For some inexplicable reason, people who build e-commerce sites on the Web tend to take leave of their senses when they first launch a new business venture. Whether it is a business-to-consumer site or a business-to-business site, the assumption is made that a transaction is somehow or other going to be immaculately born on their site thanks to some sort of divine intervention or over-funded marketing campaign.
What gets overlooked at most sites is the fact that transactions manifest themselves online in an almost identical way to transactions in the real world. For instance, nobody in the real world wakes up one morning and suddenly says, "I think I'll buy a widget. In fact, I think I'll buy this specific brand of widget."
Instead, a series of overt and subtle catalysts create a need that must be filled by buying a certain widget. But once that need is created, the decision to buy a specific type of widget is usually arrived at after consulting with others who have bought that type of widget before. This consultation with one's peers is usually the single most trusted source for determining what specific type of widget to buy.
But time and again in the online world, one e-commerce site after another has basically laid out a long list of widgets and spent millions of dollars advertising that list of widgets. Yet they have not created anything that resembles a community around the widgets, which creates an environment where people can reach out to their peers. That means that the only reason people have to visit the site is to conduct a transaction.
Because transactions are an end product of a collaborative process, many of these sites are doing themselves a disservice by not having an active community. Simply put, if you want people to buy things at your online store, you must give them a reason to visit you other than just to buy something. If you want to see this principle at work in the real world, just visit your local mall. The vast majority of people at the mall are just there to hang out. It's not until they've been at the mall for an hour or so that they actually decide to buy something.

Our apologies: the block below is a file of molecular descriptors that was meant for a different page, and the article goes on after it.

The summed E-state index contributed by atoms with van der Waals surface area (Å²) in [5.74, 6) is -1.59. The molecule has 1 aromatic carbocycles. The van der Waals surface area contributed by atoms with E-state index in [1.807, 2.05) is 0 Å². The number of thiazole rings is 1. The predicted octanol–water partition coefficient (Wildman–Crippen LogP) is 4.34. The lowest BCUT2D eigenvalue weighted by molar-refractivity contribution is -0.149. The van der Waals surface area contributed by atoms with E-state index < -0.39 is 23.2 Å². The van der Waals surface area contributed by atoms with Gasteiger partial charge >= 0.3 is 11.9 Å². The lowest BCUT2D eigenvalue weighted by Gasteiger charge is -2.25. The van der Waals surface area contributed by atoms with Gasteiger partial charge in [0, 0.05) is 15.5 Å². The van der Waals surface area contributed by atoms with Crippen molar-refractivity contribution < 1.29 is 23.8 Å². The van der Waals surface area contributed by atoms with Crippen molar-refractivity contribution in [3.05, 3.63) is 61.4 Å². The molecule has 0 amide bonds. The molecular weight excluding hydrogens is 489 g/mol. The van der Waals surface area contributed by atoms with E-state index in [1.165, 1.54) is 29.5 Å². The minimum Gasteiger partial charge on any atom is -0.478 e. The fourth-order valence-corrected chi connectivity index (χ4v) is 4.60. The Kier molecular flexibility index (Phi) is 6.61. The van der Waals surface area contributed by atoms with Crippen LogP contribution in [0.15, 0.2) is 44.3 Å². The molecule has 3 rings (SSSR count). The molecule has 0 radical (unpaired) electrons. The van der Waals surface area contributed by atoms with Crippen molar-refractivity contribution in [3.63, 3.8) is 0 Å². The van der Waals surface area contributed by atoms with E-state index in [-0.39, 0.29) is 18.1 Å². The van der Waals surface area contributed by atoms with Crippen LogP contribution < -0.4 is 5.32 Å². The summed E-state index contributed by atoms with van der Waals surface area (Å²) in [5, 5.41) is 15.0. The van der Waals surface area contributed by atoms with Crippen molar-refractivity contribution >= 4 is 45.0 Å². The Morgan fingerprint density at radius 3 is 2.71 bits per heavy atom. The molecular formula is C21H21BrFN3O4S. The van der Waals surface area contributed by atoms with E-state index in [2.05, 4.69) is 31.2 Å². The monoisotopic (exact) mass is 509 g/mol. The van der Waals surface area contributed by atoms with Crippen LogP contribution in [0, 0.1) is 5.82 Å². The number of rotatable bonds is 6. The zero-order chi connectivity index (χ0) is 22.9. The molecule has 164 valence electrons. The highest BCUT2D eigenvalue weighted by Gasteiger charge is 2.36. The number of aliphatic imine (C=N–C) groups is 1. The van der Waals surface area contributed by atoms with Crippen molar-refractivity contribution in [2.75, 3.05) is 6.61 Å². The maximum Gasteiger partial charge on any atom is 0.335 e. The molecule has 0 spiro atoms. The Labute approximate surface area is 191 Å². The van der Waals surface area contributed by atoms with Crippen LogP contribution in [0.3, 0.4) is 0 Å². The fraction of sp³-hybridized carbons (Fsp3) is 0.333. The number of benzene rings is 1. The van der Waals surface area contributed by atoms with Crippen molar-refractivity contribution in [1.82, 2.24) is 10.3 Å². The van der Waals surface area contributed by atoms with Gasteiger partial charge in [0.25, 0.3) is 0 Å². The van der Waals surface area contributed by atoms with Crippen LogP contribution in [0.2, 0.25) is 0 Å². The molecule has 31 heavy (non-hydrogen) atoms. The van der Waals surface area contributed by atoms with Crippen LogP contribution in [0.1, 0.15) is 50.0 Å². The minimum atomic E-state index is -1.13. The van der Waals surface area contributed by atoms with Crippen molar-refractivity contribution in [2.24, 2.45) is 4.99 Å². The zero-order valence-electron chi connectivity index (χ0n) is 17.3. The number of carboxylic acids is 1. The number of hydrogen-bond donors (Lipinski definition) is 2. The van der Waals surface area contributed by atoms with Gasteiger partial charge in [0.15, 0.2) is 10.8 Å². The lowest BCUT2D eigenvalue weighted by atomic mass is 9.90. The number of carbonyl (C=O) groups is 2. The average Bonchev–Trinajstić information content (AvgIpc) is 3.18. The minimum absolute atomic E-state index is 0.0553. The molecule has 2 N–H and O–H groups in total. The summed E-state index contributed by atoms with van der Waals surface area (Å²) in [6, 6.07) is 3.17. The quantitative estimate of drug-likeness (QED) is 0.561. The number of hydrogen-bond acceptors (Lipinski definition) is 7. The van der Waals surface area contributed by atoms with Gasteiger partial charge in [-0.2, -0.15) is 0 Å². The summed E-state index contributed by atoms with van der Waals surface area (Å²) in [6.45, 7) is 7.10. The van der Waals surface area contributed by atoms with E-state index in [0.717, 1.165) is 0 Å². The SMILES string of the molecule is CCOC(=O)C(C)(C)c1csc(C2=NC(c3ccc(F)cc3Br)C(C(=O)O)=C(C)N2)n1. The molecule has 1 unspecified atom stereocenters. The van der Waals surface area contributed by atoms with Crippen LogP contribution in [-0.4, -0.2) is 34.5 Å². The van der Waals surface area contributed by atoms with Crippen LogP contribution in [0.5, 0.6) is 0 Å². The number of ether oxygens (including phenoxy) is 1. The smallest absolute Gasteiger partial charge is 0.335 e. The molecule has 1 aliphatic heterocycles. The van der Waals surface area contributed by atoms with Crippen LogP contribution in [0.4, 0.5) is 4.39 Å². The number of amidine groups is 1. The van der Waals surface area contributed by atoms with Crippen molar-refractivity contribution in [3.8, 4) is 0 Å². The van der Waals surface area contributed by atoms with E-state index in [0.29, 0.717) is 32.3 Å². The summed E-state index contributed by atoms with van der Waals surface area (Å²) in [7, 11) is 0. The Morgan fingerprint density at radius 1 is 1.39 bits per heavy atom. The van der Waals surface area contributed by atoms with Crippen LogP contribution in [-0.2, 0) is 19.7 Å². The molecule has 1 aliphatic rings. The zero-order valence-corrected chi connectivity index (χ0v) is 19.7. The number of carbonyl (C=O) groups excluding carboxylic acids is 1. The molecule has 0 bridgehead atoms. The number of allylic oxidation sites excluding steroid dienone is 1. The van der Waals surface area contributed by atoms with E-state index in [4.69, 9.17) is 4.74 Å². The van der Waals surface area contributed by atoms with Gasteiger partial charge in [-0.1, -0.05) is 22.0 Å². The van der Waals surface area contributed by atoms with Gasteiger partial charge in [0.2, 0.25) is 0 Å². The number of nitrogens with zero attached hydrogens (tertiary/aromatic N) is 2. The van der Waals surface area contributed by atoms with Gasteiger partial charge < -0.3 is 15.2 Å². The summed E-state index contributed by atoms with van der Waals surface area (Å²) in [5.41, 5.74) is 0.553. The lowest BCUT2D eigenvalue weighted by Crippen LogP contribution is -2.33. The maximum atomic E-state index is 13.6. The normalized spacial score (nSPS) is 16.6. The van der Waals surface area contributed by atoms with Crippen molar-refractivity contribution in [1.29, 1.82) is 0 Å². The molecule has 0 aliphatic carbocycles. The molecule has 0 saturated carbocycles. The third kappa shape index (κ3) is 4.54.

The good news is that the tools to create a community on your site are pretty diverse. Your first step could be as simple as creating an alliance with a Web site, such as Keen, that specialises in creating communities. Or you could use e-mail tools such as AppMail from Zaplets to invite people to participate in various e-mail discussions on your Web site.
If you want to be more ambitious, you could check into a wave of new peer-to-peer applications, from companies such as Groove Networks, that makes it easier to create affinity groups around different topics. Similarly, you could create a series of Web sites using software from companies such as Covia that make it relatively easy for people to create their own Web pages.
And finally, you could go the whole hog and deploy a suite of collaboration software applications from companies such as Blue Martini to create an integrated environment that tightly links all of your marketing messages, partners and e-commerce transactions.
Given the plethora of collaboration tools available, there's no reason not to create an environment conducive to fostering transactions around your Web site. In fact, nowhere are these types of tools needed more than at the countless exchanges that have sprung up in every vertical industry.
According to industry analysts at Forrester Research, approximately 1400 exchanges are in development today - but only 200 of those are expected to survive. In the vernacular of the day, these exchanges are in search of liquidity, which is a fancy way of saying that most of them are in the process of going broke. The ones that do make it will control trillions of dollars' worth of transactions and will probably have one thing in common: They moved quickly to create communities around their businesses, which then fostered transactions.
Michael Vizard is editor in chief of silicon valley-based Infoworld. Contact him on Michael_Vizard@inforworld.com